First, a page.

It’s not known why Leggate killed Mark, other than to cover up the fact that he had taken a eight-year-old boy to his home to sexually assault him. With his previous record he would be going straight back to prison, for a very long time.

However, Leggate chillingly told police after his arrest: “It was like I actually heard myself saying ‘you let the last one go, I am not letting this one go’.

“I continued until he was dead.”

He also told officers how “a bit of the old me had come back” when he had killed Mark. It also emerged that Leggate had changed his name after leaving prison to apply for jobs and he ­succeeded.

He was also able to slip into the Charles Street community in 2001 under his new identity. with no one the wiser about his history.

Two years before the murder he had worked as a driver delivering scaffolding to various establishments, including schools.

Serial killers and sex offenders like Robert Black and Peter Sutcliffe had sought work in the past as drivers to give them the opportunity to travel and find fresh ­targets.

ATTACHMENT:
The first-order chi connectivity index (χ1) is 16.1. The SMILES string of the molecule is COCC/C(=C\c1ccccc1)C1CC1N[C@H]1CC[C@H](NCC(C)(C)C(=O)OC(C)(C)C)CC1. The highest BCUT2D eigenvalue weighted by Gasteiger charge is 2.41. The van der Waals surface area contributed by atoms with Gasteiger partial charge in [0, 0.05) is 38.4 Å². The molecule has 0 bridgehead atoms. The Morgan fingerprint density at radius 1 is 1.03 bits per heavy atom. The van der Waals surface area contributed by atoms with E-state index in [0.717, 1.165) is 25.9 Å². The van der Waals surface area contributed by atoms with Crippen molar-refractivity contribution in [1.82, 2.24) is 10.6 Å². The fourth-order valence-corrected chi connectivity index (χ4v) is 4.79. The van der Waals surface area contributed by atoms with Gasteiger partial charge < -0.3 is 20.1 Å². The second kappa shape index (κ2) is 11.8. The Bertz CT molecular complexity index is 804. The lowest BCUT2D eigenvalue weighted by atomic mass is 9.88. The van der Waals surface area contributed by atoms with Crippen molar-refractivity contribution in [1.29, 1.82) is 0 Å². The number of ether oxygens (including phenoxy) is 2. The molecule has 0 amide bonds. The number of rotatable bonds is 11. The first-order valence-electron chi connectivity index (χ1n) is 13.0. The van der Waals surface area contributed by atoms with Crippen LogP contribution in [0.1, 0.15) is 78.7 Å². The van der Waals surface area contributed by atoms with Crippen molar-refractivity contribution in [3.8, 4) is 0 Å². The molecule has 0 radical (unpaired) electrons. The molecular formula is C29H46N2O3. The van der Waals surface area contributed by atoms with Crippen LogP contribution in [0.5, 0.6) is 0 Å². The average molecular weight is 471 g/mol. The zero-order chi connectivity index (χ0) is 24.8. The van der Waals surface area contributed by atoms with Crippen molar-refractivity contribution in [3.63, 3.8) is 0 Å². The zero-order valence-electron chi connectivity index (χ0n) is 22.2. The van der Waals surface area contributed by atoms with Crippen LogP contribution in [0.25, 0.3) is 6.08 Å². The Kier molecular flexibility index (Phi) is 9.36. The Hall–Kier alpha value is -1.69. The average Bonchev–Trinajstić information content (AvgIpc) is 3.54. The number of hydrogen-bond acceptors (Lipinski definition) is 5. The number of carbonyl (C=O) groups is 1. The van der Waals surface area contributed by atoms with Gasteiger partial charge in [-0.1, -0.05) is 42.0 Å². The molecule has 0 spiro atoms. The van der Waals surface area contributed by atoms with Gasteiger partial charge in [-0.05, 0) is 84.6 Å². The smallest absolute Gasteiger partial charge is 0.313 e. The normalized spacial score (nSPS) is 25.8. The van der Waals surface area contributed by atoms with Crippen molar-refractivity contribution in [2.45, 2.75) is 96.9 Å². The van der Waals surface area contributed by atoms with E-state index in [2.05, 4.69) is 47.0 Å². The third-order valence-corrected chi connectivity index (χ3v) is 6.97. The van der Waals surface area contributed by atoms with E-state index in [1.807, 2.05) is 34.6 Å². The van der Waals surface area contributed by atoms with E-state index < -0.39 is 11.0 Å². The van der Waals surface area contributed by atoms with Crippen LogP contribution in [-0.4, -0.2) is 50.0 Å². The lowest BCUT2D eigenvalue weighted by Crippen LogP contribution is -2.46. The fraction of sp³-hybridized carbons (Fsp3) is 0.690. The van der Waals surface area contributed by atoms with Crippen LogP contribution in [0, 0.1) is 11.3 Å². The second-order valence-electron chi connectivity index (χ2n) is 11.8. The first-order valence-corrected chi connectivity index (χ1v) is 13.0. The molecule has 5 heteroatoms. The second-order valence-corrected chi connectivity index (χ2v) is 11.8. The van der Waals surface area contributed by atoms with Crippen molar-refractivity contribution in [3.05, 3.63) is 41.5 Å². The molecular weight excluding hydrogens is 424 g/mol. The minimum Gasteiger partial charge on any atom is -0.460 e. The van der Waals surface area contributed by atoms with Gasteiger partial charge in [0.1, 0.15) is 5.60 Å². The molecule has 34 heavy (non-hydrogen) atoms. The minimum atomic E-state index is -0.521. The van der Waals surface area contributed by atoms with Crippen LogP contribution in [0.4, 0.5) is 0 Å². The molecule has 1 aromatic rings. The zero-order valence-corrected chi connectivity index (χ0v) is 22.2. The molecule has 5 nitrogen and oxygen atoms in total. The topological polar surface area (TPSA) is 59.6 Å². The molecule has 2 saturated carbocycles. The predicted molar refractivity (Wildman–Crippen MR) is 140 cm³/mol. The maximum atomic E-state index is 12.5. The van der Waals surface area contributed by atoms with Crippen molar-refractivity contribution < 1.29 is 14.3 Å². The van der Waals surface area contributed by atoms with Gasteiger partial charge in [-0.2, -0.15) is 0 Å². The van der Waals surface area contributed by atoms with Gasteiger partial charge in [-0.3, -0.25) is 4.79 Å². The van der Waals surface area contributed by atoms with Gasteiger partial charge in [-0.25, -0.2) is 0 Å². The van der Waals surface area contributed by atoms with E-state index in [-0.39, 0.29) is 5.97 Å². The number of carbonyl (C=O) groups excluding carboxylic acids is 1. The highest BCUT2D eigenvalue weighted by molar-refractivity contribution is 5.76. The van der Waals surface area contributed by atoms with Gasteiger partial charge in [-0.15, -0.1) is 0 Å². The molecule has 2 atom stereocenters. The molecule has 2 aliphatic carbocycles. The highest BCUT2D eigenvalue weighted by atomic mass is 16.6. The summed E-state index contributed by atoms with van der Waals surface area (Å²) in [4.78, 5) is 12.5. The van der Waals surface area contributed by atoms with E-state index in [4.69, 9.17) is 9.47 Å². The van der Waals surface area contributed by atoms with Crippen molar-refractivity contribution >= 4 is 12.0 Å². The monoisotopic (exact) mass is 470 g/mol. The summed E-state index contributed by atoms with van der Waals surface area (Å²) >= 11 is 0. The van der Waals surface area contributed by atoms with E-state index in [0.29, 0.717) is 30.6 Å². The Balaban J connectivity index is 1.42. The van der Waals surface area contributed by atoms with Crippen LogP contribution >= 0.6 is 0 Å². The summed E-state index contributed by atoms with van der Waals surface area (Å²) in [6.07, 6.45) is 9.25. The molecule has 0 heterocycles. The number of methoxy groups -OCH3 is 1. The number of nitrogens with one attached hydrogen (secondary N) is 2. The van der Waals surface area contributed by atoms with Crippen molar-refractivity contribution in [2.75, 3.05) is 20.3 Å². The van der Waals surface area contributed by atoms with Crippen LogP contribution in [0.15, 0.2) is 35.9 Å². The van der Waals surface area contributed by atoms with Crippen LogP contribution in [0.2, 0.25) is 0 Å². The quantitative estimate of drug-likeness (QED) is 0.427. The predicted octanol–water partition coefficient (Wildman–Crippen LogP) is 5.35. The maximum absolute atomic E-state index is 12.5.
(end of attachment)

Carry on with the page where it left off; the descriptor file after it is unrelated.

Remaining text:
Some police officers think that Leggate, like them, could have been on the start of a killing spree.

Had it not been for the concierge finding the black bag with Mark’s body, then he might have got away with it and gone on to kill again.

The reality was there was enough evidence to put him away, including CCTV footage showing Leggate chatting with Mark before taking him up to his flat.

However, that was small consolation for his mother and the local community.

In 2010, when asked about the night she learned Mark had been murdered, Margaret-Ann said: ‘I was not able to hold Mark afterwards because he was classified as evidence. He was just lying there, and I couldn’t hold him.’”